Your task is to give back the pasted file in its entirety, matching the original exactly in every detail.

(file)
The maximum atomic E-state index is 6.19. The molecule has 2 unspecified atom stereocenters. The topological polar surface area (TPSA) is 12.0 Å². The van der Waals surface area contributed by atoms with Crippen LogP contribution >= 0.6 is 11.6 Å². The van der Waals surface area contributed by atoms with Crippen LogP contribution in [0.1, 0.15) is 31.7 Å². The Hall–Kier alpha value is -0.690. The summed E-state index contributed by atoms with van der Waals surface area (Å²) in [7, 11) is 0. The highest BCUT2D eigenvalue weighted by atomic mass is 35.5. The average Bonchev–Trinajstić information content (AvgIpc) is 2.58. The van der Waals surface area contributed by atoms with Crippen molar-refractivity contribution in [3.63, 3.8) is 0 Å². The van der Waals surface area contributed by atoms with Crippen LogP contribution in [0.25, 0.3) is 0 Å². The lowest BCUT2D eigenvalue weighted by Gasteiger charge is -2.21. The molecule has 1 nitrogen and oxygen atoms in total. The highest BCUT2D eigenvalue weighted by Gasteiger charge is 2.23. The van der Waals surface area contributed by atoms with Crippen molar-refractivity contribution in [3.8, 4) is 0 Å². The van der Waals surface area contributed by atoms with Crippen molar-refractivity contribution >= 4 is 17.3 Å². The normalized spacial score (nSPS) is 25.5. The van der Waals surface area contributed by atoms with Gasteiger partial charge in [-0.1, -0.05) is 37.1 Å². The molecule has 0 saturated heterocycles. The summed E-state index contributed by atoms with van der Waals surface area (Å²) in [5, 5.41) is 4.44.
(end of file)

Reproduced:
The maximum atomic E-state index is 6.19. The molecule has 2 unspecified atom stereocenters. The topological polar surface area (TPSA) is 12.0 Å². The van der Waals surface area contributed by atoms with Crippen LogP contribution >= 0.6 is 11.6 Å². The van der Waals surface area contributed by atoms with Crippen LogP contribution in [0.1, 0.15) is 31.7 Å². The Hall–Kier alpha value is -0.690. The summed E-state index contributed by atoms with van der Waals surface area (Å²) in [7, 11) is 0. The highest BCUT2D eigenvalue weighted by atomic mass is 35.5. The average Bonchev–Trinajstić information content (AvgIpc) is 2.58. The van der Waals surface area contributed by atoms with Crippen molar-refractivity contribution in [3.63, 3.8) is 0 Å². The van der Waals surface area contributed by atoms with Crippen LogP contribution in [0.25, 0.3) is 0 Å². The lowest BCUT2D eigenvalue weighted by Gasteiger charge is -2.21. The molecule has 1 nitrogen and oxygen atoms in total. The highest BCUT2D eigenvalue weighted by Gasteiger charge is 2.23. The van der Waals surface area contributed by atoms with Crippen molar-refractivity contribution in [3.8, 4) is 0 Å². The van der Waals surface area contributed by atoms with Crippen molar-refractivity contribution >= 4 is 17.3 Å². The normalized spacial score (nSPS) is 25.5. The van der Waals surface area contributed by atoms with Gasteiger partial charge in [-0.1, -0.05) is 37.1 Å². The molecule has 0 saturated heterocycles. The summed E-state index contributed by atoms with van der Waals surface area (Å²) in [5, 5.41) is 4.44.